Monday, December 28, 2009


Peter Bradshaw thinks Michael Haneke's The White Ribbon is one of the best films of the decade. He may be right. Few films resonate as this one does.

It's suggested that this deceptively simple photo by August Sander provides a link:

The subject's uniform and helmet grab the modern viewer's attention. But the background -- the specific context (perhaps his home village?)-- is also a vital part of the image. And the young face can be interpreted in many ways. As for the fate of this individual, what do we know?

Writing in 1931 -- some years before this picture was taken, of course -- Walter Benjamin dryly observed of the early stages of Sander's great project:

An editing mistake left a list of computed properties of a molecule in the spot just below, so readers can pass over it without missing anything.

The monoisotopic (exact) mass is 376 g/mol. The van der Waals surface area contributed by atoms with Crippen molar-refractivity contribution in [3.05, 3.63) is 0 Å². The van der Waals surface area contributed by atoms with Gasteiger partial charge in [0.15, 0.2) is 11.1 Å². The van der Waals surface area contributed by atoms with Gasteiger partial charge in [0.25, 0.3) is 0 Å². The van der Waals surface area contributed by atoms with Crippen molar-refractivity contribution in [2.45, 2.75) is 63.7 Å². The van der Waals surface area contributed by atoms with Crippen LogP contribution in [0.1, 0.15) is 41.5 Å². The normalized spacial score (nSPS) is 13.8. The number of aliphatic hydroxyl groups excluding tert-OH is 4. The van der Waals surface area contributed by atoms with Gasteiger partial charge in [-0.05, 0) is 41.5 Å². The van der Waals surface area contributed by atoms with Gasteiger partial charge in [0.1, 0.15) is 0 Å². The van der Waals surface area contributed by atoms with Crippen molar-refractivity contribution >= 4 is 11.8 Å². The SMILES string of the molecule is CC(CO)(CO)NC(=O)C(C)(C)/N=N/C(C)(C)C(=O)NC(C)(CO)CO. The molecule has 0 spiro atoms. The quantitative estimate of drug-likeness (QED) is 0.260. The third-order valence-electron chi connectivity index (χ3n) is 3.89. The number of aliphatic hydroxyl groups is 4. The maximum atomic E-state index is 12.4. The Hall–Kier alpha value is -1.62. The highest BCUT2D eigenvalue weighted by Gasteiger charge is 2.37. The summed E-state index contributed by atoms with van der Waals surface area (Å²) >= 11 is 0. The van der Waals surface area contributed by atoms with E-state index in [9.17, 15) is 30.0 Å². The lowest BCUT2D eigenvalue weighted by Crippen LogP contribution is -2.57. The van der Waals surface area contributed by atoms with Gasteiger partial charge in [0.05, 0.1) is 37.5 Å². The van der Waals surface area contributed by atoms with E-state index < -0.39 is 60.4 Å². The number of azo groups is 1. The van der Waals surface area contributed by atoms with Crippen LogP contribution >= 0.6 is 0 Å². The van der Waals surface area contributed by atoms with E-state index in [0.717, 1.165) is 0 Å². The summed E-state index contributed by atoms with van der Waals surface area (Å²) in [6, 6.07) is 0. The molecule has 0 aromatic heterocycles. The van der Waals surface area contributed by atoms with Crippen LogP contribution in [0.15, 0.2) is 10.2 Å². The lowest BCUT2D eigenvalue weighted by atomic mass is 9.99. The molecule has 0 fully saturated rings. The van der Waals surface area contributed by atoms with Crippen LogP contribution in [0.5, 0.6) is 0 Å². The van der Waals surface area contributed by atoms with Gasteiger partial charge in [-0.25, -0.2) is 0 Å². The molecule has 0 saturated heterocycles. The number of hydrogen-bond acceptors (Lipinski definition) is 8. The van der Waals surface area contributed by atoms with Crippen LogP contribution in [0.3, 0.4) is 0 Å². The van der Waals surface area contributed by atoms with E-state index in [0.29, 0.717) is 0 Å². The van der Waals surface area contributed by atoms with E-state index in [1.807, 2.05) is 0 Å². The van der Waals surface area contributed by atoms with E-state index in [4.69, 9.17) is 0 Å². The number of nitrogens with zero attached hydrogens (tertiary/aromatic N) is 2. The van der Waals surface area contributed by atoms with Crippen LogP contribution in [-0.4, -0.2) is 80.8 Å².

Work like Sander's could assume an unlooked-for topicality.
Benjamin also quotes Goethe:
There is a delicate empiricism that so intimately involves itself with the object that it becomes true theory.

P.S. 30 Dec: In the NYT, A.O. Scott is sniffy about this film:
Forget about Weimar inflation and the Treaty of Versailles and whatever else you may have learned in school: Nazism was caused by child abuse. Or maybe by the intrinsic sinfulness of human beings.
But the film allows for, indeed encourages a more complex view: not a case of either (historical determinism) or (human weakness), but both.

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